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Jun 1, 1999

Fonseca talks about electricity, bananas and taxes

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One of those natural resources is water, more specifically the power of falling water to generate electricity. News Five’s Stewart Krohn asked Fonseca if the Chalillo Dam Project, which has been criticized as environmentally dangerous and economically unfeasible, was still a “done deal”.

Ralph Fonseca, Minister of Economic Development

“Well it certainly is, as long as all of the studies prove it to be a project that should be done. We’re still waiting for the last studies to come in but all the indications so far are that the engineers are finding what they expected to find – firm foundations, enough water – that type of thing. As far as we know nothing has gone off target yet. The environmental study should be finished the end of this month, I think and the entire study should be finished in about one more month. From all that we’ve heard it is the type of project that we should do.”

Q: “A lot of the criticism has shifted from the environmental to the economic. Are you satisfied at least with the data so far that this project is economically viable?”

Ralph Fonseca

“No doubt about it! The attention that shifted from the environmental aspect is because everything is proving out to be sensible and responsible. On the economic side, the only way that we will do it is if it is economical, if it brings down the cost that we’re paying right now for electricity. There’s no other way.

Every week the Prime Minister and myself and B.E.L. meet with people. We have met with people from Guatemala, from the US, from Canada that are all looking at B.S.I., looking at Libertad, all types of combinations of co-generations. We’ve met with people that are looking at co-generations with the citrus company – burning the citrus waste in an environmentally friendly way. We need all the power that we can get.”

Studies are also underway looking at the prospects of Belize joining up with the Central American electricity grid, an arrangement under which Belize could buy or sell electrical energy within the region at the most efficient rate.

Another issue very much on Belize’s economic plate is the continuing wrangle over bananas. Just back from talks with U.S. Secretary of State Madeline Albright Fonseca hinted that there is still room for a settlement favorable to Belize and Caribbean growers.

Ralph Fonseca

“We are very optimistic to the point that we have told the banana growers not to stop their expansion program. The formal message from the State Department is that they do not want to harm the Caribbean; they want to find a way to solve this problem.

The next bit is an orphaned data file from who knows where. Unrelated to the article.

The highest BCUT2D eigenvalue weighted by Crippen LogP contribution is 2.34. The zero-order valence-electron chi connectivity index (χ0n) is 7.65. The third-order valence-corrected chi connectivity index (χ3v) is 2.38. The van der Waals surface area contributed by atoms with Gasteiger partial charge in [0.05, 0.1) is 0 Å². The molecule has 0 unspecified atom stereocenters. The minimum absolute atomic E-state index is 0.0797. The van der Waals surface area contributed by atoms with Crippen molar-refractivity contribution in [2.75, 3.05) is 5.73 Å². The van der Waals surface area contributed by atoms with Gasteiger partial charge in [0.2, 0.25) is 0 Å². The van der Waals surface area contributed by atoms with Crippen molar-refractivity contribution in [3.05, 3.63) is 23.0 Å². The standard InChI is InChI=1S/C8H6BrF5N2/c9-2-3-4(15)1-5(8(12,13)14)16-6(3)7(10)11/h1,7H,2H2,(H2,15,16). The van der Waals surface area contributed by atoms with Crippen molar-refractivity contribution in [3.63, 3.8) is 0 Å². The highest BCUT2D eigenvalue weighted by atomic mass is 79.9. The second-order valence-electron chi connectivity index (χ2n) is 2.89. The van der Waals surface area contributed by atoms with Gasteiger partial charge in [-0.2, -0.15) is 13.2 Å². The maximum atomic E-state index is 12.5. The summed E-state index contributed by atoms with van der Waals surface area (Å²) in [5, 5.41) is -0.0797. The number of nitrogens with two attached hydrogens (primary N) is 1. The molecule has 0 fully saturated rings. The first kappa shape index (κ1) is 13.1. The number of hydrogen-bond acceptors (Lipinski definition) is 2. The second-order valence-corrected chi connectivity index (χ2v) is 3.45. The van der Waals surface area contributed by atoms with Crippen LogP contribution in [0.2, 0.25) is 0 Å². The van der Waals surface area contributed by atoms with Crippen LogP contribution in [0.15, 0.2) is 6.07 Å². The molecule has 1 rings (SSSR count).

More importantly number one, they understand that we need a preferential quota and two, we also need along with that quota a price incentive. Those are the two key elements. Now whether that means a waiver of this article or another article at the WTO, that’s a different matter. But they are certainly trying to work it out.”

And on the subject of the new sales tax the minister allowed that while it’s still early days, life without VAT is proceeding as planned.

Ralph Fonseca

“We have the numbers now for the first month: April. Today is the end of the second month so we really will not have those numbers for a couple of weeks although we’re computerizing very fast. I am sure we will have this information by October actually. But the April figures show that we’ve gotten about eighty percent of what we expected with only about seventy percent of the sales tax agents registered, so we’re very optimistic.”

While Fonseca was speaking to the press in the hallway, back at the Audubon AGM, members were voting to change the political complexion of the society’s board. Former Tourism Director Kevin Gonzales slipped past Lita Krohn and Luz Hunter to become first vice president… while Norris Hall, a one-time radical environmentalist whose views have mellowed since becoming a hired gun for the Chalillo Project, was routed by Ambrose Tillett who now becomes second vice president. Tillett is the husband of U.D.P. senator Audrey Matura Tillett. In what was perhaps the most dramatic moment of the night, the brand new Mitsubishi pickup raffled by Audubon was won by Frank Quiros of Slaughterhouse Road in Belize City.


Viewers please note: This Internet newscast is a verbatim transcript of our evening television newscast. Where speakers use Kriol, we attempt to faithfully reproduce the quotes using a standard spelling system.

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